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Achieving Continuous Quality through Quality Engineering

By Dr. Tafline Ramos | Quality Engineering & Assurance Practice Director

INSIGHTS // Articles

9 Oct 2019

#ProcessOptimisation|#QualityEngineering|#Transformation

INSIGHTS // Articles

#ProcessOptimisation|#QualityEngineering|#Transformation

By Dr. Tafline Ramos

9 Oct 2019

Successful business transformation is defined by an organisation’s ability to rapidly deliver high-quality, affordable products that customers love. Key to this success is utilising continuous quality practices that enable faster and higher quality delivery – core aspects of quality engineering.

Quality engineering (QE) is building the right product and building it right. By embedding quality into not only the product itself, but also the delivery lifecycle, QE enables the delivery of secure, reliable, high-performing systems that improve customer happiness, reduce the cost of quality and accelerate time-to-market.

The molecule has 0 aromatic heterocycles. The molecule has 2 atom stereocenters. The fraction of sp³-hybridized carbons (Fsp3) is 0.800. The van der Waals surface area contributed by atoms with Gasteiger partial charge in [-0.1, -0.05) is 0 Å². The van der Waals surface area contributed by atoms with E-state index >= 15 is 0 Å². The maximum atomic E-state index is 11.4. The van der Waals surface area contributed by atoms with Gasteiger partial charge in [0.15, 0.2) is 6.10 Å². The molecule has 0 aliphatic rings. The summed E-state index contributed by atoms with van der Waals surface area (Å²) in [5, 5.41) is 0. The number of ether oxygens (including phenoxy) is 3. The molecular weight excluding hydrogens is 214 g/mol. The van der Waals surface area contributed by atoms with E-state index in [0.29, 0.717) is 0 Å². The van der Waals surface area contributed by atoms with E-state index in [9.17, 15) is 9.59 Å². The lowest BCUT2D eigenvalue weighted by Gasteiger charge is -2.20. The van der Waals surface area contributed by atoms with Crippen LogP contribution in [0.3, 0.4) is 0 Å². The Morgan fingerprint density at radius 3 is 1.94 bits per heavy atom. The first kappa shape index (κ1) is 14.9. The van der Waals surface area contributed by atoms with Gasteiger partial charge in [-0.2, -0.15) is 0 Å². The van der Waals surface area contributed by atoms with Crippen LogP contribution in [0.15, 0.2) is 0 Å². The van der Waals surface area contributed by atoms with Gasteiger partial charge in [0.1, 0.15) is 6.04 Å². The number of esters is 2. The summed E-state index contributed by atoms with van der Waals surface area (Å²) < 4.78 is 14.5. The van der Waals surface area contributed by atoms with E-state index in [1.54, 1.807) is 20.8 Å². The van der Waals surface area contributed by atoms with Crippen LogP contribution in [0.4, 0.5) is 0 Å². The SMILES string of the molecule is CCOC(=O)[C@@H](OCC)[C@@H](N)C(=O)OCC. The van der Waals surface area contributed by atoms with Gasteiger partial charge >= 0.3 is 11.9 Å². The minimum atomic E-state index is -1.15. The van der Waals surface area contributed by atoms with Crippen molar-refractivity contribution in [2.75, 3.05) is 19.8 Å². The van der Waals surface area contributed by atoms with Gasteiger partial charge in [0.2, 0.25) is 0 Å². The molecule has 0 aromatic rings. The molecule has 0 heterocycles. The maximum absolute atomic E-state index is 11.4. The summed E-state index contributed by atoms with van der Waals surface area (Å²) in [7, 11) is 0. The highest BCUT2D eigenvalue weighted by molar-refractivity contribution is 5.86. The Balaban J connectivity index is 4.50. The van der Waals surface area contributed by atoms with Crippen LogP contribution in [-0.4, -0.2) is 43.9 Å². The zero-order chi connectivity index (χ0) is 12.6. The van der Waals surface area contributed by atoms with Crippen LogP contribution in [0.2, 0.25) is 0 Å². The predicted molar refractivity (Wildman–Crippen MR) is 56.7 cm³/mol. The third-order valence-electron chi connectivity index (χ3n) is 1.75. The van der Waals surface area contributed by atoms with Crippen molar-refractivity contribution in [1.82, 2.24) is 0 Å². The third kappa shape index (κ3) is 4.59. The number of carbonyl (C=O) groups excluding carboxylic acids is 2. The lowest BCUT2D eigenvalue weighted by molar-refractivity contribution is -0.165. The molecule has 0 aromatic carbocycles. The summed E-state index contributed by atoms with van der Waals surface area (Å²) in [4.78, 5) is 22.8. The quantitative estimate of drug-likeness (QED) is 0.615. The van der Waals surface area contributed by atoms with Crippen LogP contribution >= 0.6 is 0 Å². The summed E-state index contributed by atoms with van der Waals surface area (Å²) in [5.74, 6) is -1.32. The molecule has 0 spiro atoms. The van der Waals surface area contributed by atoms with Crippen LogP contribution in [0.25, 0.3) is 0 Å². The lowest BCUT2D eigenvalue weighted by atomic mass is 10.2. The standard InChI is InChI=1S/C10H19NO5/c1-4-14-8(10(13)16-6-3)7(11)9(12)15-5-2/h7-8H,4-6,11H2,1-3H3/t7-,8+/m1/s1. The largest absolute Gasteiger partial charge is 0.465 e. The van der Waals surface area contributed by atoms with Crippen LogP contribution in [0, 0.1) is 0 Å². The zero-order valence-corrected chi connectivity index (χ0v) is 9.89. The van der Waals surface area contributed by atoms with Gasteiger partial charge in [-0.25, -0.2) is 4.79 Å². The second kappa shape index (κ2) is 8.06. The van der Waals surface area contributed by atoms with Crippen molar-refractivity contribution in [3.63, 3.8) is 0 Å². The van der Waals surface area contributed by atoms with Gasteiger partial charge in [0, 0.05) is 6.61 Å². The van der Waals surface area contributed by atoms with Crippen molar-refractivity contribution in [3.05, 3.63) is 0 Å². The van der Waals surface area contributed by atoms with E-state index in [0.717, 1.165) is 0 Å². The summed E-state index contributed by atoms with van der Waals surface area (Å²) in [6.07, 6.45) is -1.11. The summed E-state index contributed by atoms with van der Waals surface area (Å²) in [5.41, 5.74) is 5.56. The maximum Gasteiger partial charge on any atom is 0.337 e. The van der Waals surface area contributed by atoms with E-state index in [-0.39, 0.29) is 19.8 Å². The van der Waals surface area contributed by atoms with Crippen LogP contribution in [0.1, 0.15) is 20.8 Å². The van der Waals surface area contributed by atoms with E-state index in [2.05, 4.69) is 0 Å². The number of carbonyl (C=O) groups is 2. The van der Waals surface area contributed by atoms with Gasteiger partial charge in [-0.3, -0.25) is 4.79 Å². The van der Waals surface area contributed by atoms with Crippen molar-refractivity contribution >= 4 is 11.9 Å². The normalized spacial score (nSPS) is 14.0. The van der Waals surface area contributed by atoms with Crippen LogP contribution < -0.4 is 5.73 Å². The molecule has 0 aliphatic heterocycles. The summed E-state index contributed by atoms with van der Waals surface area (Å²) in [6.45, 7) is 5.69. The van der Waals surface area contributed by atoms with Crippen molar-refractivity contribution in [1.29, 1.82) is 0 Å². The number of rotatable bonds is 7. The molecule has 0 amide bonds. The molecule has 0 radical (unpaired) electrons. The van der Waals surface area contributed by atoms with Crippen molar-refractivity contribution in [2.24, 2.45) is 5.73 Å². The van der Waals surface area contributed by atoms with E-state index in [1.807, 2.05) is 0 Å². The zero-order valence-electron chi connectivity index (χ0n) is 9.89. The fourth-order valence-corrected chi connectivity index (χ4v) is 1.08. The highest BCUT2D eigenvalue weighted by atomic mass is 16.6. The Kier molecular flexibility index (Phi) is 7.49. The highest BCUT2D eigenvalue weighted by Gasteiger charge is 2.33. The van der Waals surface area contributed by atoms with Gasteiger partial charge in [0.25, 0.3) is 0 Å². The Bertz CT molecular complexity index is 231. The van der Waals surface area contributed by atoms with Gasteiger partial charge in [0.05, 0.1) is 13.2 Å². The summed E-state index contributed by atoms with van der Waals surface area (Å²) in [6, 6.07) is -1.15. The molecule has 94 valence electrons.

On the other hand, poor product quality can lead to product failure, profit loss, reputational impact, lawsuits, impact to consumers and businesses, loss of employment  and in safety-critical systems, severe injury and loss of life.

Four key QE practices that reduce the likelihood of product failure by delivering quality continuously across the lifecycle are:

  1. Clarifying requirements
  2. Reducing risk
  3. Automating testing